from the Omaha World Herald:
Published Saturday May 24, 2008
Spike in gas prices gears up cycle sales
BY JONATHON BRADEN
WORLD-HERALD STAFF WRITER
• The growing price of gas
• The growing price of gas
P.J. Hartman of Omaha used to ride his motorcycles only on nice days or for leisure. It wasn't until recently — with the spike in gas prices — that Hartman has made it a point to ride them for the 20-mile commute to and from work.
"It just seems to make sense economically," said Hartman, 46. "It used to be if there was a chance of rain, then I would take the car, but that doesn't matter to me anymore."
Hartman, who has four motorcycles, fills up for about $15 per motorcycle, compared to the $40 he would spend to fill up his Volkswagen Passat. His motorcycles each get about 50 miles per gallon, 30 miles per gallon more than his Passat.
Hartman is one of thousands of people in Nebraska and Iowa who ride fuel-sipping motorcycles. As gas prices have risen, motorcycle registrations have climbed in both states.
In 1997, Nebraska had 18,441 registered motorcycles, according to figures from the Nebraska Department of Motor Vehicles.
The number of registered motorcycles has increased by about 3,000 nearly every year since 1999.
By 2007, the number of motorcycles had more than doubled to 43,387.
Iowa has also seen an increase in motorcycle registration, according to figures from the Iowa Department of Transportation.
In 1997, Iowans registered 107,473 motorcycles. Last year, 153,273 motorcycles were registered in the state.
During that same time period, the average cost nationally of a gallon of gas jumped from $1.24 to $2.84, according to the U.S. Department of Energy. On Friday, the average price of a gallon of regular unleaded gasoline was $3.85 in Nebraska and $3.82 in Iowa, according to AAA.
"It's all about gas prices," said administrator Betty Johnson of the Nebraska Department of Motor Vehicles.
Fred Zwonechek, Nebraska Office of Highway Safety administrator, said the state has also seen baby boomers with disposable income hit the road again after taking time off to raise their families.
Scott Falb, driver safety specialist with the Iowa Department of Transportation, also credited part of Iowa's increase to baby boomers back on the road.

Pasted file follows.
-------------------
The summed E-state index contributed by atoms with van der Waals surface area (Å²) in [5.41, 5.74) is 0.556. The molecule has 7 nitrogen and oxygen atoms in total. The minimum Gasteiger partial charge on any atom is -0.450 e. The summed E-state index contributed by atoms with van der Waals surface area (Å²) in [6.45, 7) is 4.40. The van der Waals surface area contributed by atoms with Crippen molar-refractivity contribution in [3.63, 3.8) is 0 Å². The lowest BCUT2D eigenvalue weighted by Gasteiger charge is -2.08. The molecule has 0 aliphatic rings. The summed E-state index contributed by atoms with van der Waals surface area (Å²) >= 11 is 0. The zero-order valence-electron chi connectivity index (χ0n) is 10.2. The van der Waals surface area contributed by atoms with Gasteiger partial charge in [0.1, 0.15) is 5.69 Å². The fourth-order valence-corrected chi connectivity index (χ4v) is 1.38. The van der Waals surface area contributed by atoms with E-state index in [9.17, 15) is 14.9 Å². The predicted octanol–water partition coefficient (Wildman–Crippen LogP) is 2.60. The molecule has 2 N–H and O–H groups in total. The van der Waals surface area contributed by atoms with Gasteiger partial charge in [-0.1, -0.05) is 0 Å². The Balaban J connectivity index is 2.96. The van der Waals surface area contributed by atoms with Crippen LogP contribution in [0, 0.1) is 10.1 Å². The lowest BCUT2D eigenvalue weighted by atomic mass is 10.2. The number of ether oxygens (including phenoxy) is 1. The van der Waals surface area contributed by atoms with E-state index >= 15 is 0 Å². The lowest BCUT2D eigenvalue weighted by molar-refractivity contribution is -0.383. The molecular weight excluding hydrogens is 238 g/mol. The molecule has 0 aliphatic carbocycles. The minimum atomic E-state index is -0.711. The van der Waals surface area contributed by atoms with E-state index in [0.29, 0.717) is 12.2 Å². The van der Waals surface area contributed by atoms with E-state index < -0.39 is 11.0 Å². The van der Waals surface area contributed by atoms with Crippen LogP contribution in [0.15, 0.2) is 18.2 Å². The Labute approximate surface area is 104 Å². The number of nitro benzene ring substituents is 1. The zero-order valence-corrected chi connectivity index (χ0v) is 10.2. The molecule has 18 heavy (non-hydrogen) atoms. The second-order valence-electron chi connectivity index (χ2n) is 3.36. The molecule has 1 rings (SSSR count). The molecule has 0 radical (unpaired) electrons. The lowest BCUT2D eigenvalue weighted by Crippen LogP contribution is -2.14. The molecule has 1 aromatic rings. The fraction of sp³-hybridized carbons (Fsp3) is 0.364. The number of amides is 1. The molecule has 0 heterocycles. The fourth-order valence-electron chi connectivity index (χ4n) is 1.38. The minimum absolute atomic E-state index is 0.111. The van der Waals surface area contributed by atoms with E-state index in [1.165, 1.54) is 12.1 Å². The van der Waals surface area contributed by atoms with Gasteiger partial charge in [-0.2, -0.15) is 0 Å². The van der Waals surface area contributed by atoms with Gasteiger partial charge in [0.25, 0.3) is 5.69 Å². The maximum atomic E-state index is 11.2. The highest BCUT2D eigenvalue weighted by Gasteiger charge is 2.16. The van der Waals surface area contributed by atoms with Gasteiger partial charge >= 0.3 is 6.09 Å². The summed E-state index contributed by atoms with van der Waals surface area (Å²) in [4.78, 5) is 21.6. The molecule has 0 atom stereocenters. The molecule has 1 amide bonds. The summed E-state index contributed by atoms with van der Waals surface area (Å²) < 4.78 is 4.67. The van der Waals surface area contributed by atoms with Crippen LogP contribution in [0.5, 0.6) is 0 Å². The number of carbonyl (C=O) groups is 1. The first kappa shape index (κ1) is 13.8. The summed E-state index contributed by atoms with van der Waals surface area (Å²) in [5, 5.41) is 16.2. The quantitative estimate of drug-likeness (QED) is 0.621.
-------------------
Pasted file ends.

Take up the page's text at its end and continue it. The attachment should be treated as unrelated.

Officials in both states attributed a small part of the increase to scooters. Generally speaking, large scooters such as Vespas must be registered as motorcycles.
Whatever the cause, Omaha motorcycle dealers have benefited. Ducati Omaha, at 3615 S. 149th St., has seen sales increase about 40 percent this year, and high gas prices are behind the majority of that growth, said Jarel Jensen, general manager and one of the owners of the store.
"With motorcycles, most people are not buying it for their primary mode of transportation," Jensen said. "With fuel prices being high, it gives them a convenient excuse to buy."
Ducati Omaha specializes in basic street motorcycles that people use for commuting and in-town riding, Jensen said. Ducati's most popular model, he said, averages around 50 miles per gallon.
Holstein's Harley-Davidson, at 7337 L St., has also seen steady business. "It's boomed this year. I think gas prices have helped," said sales manager Paul Lanning.
With the increase in motorcycles on the road, Iowa has seen its numbers of fatalities increase, though Nebraska's fatalities have declined.
In 2004, 37 motorcycle fatalities occurred in Iowa. Last year, the number reached 61. So far this year, Iowa has had 13 motorcycle deaths.
"And we got a late start. We didn't even start until April," Falb said, noting that the first motorcycle fatality in the state was April 4. "So the pace has been extraordinarily fast so far."
Falb said more inexperienced, older drivers riding heavier motorcycles have led to the increase in fatalities. "They're not as experienced as they think."
In Nebraska, 15 motorcycle fatalities occurred in 2007, continuing a downward trend that began after 2004 when 21 deaths occurred. So far in 2008, the number has reached five motorcycle deaths, Zwonechek said, up from one at this time last year.
Zwonechek said he hopes those looking to buy motorcycles learn how to safely maneuver them.
"We could have a lot of people that simply want to save on fuel," he said, "but don't take the time to properly learn to ride and operate those vehicles."
In order to ride motorcycles in both states, you must have a Class M license. In Nebraska, a helmet is required; Iowa doesn't require a helmet.
A Lincoln man died May 16 after being thrown from his motorcycle just north of Plattsmouth, Neb. The 48-year-old man did not have the motorcycle endorsement, according to the Cass County Sheriff's Office.
Hartman, who has lived in Omaha since 1985, has been in one motorcycle accident in his 31 years of riding. He advised motorcyclists to be more aware of gravel and water at intersections than they would be if traveling in a car.
"I would encourage people to ride if they have a motorcycle," Hartman said. "I think the more of us that are out there, the more the motoring public is aware that that's an option."